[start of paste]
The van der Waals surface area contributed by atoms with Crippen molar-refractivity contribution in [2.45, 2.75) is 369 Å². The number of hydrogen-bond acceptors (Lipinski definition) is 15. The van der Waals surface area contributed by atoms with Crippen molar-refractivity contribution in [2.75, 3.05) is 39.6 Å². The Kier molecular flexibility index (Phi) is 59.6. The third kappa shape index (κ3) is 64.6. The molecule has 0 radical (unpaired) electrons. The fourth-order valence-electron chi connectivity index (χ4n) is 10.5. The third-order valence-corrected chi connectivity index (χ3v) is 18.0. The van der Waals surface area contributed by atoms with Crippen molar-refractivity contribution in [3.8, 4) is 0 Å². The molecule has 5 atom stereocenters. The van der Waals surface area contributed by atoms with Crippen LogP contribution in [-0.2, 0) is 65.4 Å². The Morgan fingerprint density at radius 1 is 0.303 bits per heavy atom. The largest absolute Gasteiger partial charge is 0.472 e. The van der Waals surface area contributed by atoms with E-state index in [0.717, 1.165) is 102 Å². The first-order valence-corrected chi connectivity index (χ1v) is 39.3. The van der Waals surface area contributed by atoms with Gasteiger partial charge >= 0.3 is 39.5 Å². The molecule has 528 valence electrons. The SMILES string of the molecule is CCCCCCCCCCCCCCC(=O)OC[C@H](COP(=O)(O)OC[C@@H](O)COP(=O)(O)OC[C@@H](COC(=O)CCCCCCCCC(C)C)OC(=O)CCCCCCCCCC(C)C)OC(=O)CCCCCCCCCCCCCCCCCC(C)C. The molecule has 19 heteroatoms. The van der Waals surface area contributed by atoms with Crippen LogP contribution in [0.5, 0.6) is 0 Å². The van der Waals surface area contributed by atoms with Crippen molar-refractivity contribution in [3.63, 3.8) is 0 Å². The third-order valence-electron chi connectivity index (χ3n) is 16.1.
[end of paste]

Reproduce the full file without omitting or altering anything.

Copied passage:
The van der Waals surface area contributed by atoms with Crippen molar-refractivity contribution in [2.45, 2.75) is 369 Å². The number of hydrogen-bond acceptors (Lipinski definition) is 15. The van der Waals surface area contributed by atoms with Crippen molar-refractivity contribution in [2.75, 3.05) is 39.6 Å². The Kier molecular flexibility index (Phi) is 59.6. The third kappa shape index (κ3) is 64.6. The molecule has 0 radical (unpaired) electrons. The fourth-order valence-electron chi connectivity index (χ4n) is 10.5. The third-order valence-corrected chi connectivity index (χ3v) is 18.0. The van der Waals surface area contributed by atoms with Crippen molar-refractivity contribution in [3.8, 4) is 0 Å². The molecule has 5 atom stereocenters. The van der Waals surface area contributed by atoms with Crippen LogP contribution in [-0.2, 0) is 65.4 Å². The Morgan fingerprint density at radius 1 is 0.303 bits per heavy atom. The largest absolute Gasteiger partial charge is 0.472 e. The van der Waals surface area contributed by atoms with E-state index in [0.717, 1.165) is 102 Å². The first-order valence-corrected chi connectivity index (χ1v) is 39.3. The van der Waals surface area contributed by atoms with Gasteiger partial charge >= 0.3 is 39.5 Å². The molecule has 528 valence electrons. The SMILES string of the molecule is CCCCCCCCCCCCCCC(=O)OC[C@H](COP(=O)(O)OC[C@@H](O)COP(=O)(O)OC[C@@H](COC(=O)CCCCCCCCC(C)C)OC(=O)CCCCCCCCCC(C)C)OC(=O)CCCCCCCCCCCCCCCCCC(C)C. The molecule has 19 heteroatoms. The van der Waals surface area contributed by atoms with Crippen LogP contribution in [0.5, 0.6) is 0 Å². The van der Waals surface area contributed by atoms with Crippen molar-refractivity contribution in [3.63, 3.8) is 0 Å². The third-order valence-electron chi connectivity index (χ3n) is 16.1.